For grasses, the positive relationship between rainfall frequency and grass cover at the lower MAR level is similar to earlier modelling results for dry savannas25. Given that increases in rainfall frequency can enhance water availability in surface soils19,64, our finding is consistent with observations regarding the ability of grasses to extract shallow soil water in comparison to trees65,66,67. At lower rainfall levels, the difference between grass root depth and tree root depth is large18,68, suggesting a more shallow soil moisture profile would favour grasses, as they also have a more aggressive uptake strategy with respect to trees in dry savannas16,69. This result is in line with earlier experimental work38, based on a study site with MAR of 544 mm y−1, where it was found that increases in intensity and, by virtue of the experimental design, reduction in rainfall frequency, push soil moisture deeper into the soil, benefitting trees with deeper roots at the expense of shallow rooted grasses. In line with this, we also observed, as in other studies9,36, that in dry TGBs trees, which are deeper rooted than grasses at this MAR range, increased in cover with more intense, less frequent rainfall. Trees have also access to deeper water during the dryer periods of the year66, and increased rainfall intensity with reduced rainfall frequency would assist in enhancing the competitive advantage of trees by increasing deep water recharge. However, it must be noted that intra-seasonal rainfall variables explained a very small part of the deviance for tree cover, which mainly depended on MAR, possibly indicating that tree growth is generally water-limited in these areas. Furthermore, our residual analysis showed that part of the deviance for grass cover explained by rainfall frequency at the lower MAR range is in fact due to its collinearity with the other independent variables, especially with rainfall seasonality and annual amounts. Rainfall seasonality plays a large role at the low MAR range, explaining a large share of the variation for grass cover on its own (R2 = 0.53). This implies that of the two variables included in the best model for grasses, seasonality is by far more important than rainfall frequency. It is also important to note that rainfall frequency is also closely correlated with MAR (Pearson’s r = 0.73), and a model including MAR alone explains 40% of the deviance for the grass cover; this highlights the importance, in this low range, of the absolute levels of the water resource for both grasses and trees, as already observed for dry sub-Saharan biomes in general5. This may also help to explain why it is rainfall frequency, as opposed to rainfall intensity, that is included in the best model for grass cover, as rainfall intensity shows a much lower correlation with MAR in this range (Pearson’s r = 0.14).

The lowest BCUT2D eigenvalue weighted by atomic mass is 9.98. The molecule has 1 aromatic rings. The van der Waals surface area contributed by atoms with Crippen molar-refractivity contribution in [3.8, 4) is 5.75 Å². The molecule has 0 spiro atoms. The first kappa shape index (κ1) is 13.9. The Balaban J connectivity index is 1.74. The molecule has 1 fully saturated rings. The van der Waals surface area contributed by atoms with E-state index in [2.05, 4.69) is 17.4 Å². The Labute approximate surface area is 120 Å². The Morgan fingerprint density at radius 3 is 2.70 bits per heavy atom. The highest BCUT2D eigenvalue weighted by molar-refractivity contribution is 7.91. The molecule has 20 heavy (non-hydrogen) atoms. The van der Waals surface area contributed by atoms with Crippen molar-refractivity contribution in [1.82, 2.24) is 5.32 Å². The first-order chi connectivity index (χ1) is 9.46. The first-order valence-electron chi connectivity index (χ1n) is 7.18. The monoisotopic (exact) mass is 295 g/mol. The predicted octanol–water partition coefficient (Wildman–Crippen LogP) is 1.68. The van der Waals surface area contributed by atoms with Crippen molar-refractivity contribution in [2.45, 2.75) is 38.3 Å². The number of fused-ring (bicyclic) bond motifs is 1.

In contrast to the findings for grass cover in the low MAR range, in the intermediate rainfall range, increases in rainfall frequency in the rainy season were associated with a reduction in grass cover for average rainfall frequencies above 0.55 d−1. Contrasting responses along a rainfall gradients have been observed previously for grasses in North American prairies70, and recently for trees in African TGBs9 and across the global tropics36. This tendency of grassland to prefer less frequent rainfall at this range is similar to that observed in few experimental field sites in Africa71 as well as in other parts of the globe (e.g. ref.72). In this intermediate rainfall range, we also observe a positive relationship between tree cover and rainfall frequency (above 0.45 d−1), confirming previous results9,36,42. While TGB grass cover has been largely unexplained so far in this intermediate range (Supplementary Table S5), more than a quarter of the deviance for grass cover is explained by rainfall frequency alone (R2 = 0.27). As previously mentioned, in these mesic savannas there is greater overlap between tree and grass root depth compared to xeric savannas16,18, hypothetically implying competition between grasses and mature trees for shallow soil water. The broadly positive relationship between tree cover and rainfall frequency may indicate that trees can exploit surface soil water better than grasses at this MAR range, leading to tree dominance and out-competition of shade-intolerant grasses. This is an interesting finding in our opinion, suggesting that, differently from dry savannas, tree access to deep water is not as relevant in mesic savannas, as also suggested by field observations of ref.18, although it is important to temper this finding with reference to the relatively lower explanatory power of rainfall frequency on vegetation cover at this range.